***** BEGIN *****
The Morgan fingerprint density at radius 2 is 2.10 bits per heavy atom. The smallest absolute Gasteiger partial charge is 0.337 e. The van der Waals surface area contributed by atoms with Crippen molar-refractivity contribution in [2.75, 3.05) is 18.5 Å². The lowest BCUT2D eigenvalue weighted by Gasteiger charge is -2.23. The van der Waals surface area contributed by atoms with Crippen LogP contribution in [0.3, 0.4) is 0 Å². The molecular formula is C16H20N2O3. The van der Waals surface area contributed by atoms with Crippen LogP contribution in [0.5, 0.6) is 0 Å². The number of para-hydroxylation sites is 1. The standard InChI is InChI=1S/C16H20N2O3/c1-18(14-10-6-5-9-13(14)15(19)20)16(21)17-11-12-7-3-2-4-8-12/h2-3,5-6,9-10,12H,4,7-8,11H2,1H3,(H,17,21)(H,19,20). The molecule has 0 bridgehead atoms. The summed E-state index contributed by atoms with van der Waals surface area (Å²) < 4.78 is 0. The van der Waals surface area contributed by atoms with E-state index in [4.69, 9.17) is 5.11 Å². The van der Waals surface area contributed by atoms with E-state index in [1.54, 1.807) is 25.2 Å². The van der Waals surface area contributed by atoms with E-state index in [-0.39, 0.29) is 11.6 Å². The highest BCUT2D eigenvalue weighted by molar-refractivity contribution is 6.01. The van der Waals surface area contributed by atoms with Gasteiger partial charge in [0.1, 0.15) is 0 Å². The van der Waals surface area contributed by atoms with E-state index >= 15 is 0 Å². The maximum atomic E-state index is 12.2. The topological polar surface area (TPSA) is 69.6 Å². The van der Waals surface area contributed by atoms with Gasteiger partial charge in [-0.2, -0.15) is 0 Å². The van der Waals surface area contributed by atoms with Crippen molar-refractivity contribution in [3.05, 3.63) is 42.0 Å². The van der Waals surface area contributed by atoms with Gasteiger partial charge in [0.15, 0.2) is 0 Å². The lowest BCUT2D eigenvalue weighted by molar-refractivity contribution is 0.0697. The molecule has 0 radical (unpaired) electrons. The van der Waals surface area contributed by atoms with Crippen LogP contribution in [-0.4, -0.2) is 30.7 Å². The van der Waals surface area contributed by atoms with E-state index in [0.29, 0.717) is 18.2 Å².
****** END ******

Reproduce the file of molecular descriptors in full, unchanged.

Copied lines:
The Morgan fingerprint density at radius 2 is 2.10 bits per heavy atom. The smallest absolute Gasteiger partial charge is 0.337 e. The van der Waals surface area contributed by atoms with Crippen molar-refractivity contribution in [2.75, 3.05) is 18.5 Å². The lowest BCUT2D eigenvalue weighted by Gasteiger charge is -2.23. The van der Waals surface area contributed by atoms with Crippen LogP contribution in [0.3, 0.4) is 0 Å². The molecular formula is C16H20N2O3. The van der Waals surface area contributed by atoms with Crippen LogP contribution in [0.5, 0.6) is 0 Å². The number of para-hydroxylation sites is 1. The standard InChI is InChI=1S/C16H20N2O3/c1-18(14-10-6-5-9-13(14)15(19)20)16(21)17-11-12-7-3-2-4-8-12/h2-3,5-6,9-10,12H,4,7-8,11H2,1H3,(H,17,21)(H,19,20). The molecule has 0 bridgehead atoms. The summed E-state index contributed by atoms with van der Waals surface area (Å²) < 4.78 is 0. The van der Waals surface area contributed by atoms with E-state index in [4.69, 9.17) is 5.11 Å². The van der Waals surface area contributed by atoms with E-state index in [1.54, 1.807) is 25.2 Å². The van der Waals surface area contributed by atoms with E-state index in [-0.39, 0.29) is 11.6 Å². The highest BCUT2D eigenvalue weighted by molar-refractivity contribution is 6.01. The van der Waals surface area contributed by atoms with Gasteiger partial charge in [0.1, 0.15) is 0 Å². The van der Waals surface area contributed by atoms with E-state index >= 15 is 0 Å². The maximum atomic E-state index is 12.2. The topological polar surface area (TPSA) is 69.6 Å². The van der Waals surface area contributed by atoms with Gasteiger partial charge in [-0.2, -0.15) is 0 Å². The van der Waals surface area contributed by atoms with Crippen molar-refractivity contribution in [3.05, 3.63) is 42.0 Å². The van der Waals surface area contributed by atoms with Gasteiger partial charge in [0.15, 0.2) is 0 Å². The lowest BCUT2D eigenvalue weighted by molar-refractivity contribution is 0.0697. The molecule has 0 radical (unpaired) electrons. The van der Waals surface area contributed by atoms with Crippen LogP contribution in [-0.4, -0.2) is 30.7 Å². The van der Waals surface area contributed by atoms with E-state index in [0.29, 0.717) is 18.2 Å².